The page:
It’s strange to be watching from afar as the UK gradually goes into another lockdown. Snippets of news from family, gleaning information from various news channels and social media and wondering how the nation will fare over the coming weeks and months.
It’s even stranger as, while the news has been telling of heightened restrictions, we simultaneously embarked on an epic road trip from Illinois to North Carolina. A work trip with the family in tow, including all the necessary transformers, stickers books and the trusty iPad to get us from A to B. Careful and cautious, but enjoying a change of scene and the slightly increased freedoms of being further south. Staying in one hotel room brings with it restrictions of a different sort, especially noticeable as we lie as still as possible waiting for the boys to drift off to sleep in the bed next door so that we can have some sort of evening. Andrew Peterson’s ‘The Wingfeather Saga’ has been wonderful fuel for under-the-cover reading.
It makes me thankful to have the freedoms that we enjoy at the moment, but gives me an aching heart for so many family and friends feeling the impact of being pushed into isolation over Christmas. No doubt there is good reason, and there are necessities to be dealt with as this disease rampages through the country, and the world.
This last year has been one of shifting circumstances, constantly wrong-footing even the most resilient as restrictions are navigated. Amidst it all mental, emotional and spiritual health is precariously balanced, hoping to be able to keep putting one foot in front of another. Praying for the grace to keep going for however long it takes to leave the pandemic in our rearview mirror.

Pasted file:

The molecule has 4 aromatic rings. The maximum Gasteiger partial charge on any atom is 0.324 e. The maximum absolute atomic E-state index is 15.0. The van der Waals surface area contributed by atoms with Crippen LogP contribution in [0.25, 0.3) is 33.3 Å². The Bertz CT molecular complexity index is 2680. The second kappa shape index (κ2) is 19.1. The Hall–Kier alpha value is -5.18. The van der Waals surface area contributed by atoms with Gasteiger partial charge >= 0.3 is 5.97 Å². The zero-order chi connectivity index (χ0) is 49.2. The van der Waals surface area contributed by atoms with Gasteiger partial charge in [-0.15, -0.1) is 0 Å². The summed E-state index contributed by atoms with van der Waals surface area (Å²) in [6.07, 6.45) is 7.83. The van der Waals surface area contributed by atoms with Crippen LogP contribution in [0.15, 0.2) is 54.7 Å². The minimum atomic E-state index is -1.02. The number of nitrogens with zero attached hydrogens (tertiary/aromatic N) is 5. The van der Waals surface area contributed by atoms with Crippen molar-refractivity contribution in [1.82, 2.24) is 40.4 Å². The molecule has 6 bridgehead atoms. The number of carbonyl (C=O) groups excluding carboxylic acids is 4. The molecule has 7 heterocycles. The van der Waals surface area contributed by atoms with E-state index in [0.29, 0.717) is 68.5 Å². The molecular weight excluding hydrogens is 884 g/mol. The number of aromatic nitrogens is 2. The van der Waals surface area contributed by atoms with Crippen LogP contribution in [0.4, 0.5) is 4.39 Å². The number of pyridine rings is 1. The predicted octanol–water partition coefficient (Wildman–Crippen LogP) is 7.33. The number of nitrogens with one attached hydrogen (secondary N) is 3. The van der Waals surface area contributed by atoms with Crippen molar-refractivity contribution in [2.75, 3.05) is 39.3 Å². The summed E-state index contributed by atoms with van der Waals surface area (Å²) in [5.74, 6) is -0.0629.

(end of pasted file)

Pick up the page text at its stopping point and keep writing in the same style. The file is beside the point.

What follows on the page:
Whether in locked-down London or the confusing world of state-to-state variations over here, it is endlessly challenging and discouragingly flattening. But as the Advent season heads towards the climactic moment of Emmanuel, God with us, entering the world in that Bethlehem stable, I’m reminded of that God cannot be wrong-footed. The steadfast realities of God with us, whether we’re feeling strong or weak, ebullient or weary, whole or broken. A certain, unchanging hope that is held out to all at Christmas, whatever our circumstances.
I hesitated to write while there are such contrasts between here and there. But this global pandemic, a strangely universal experience whatever your geography, is not impervious to the global, universal hope held out through Christ at Christmas.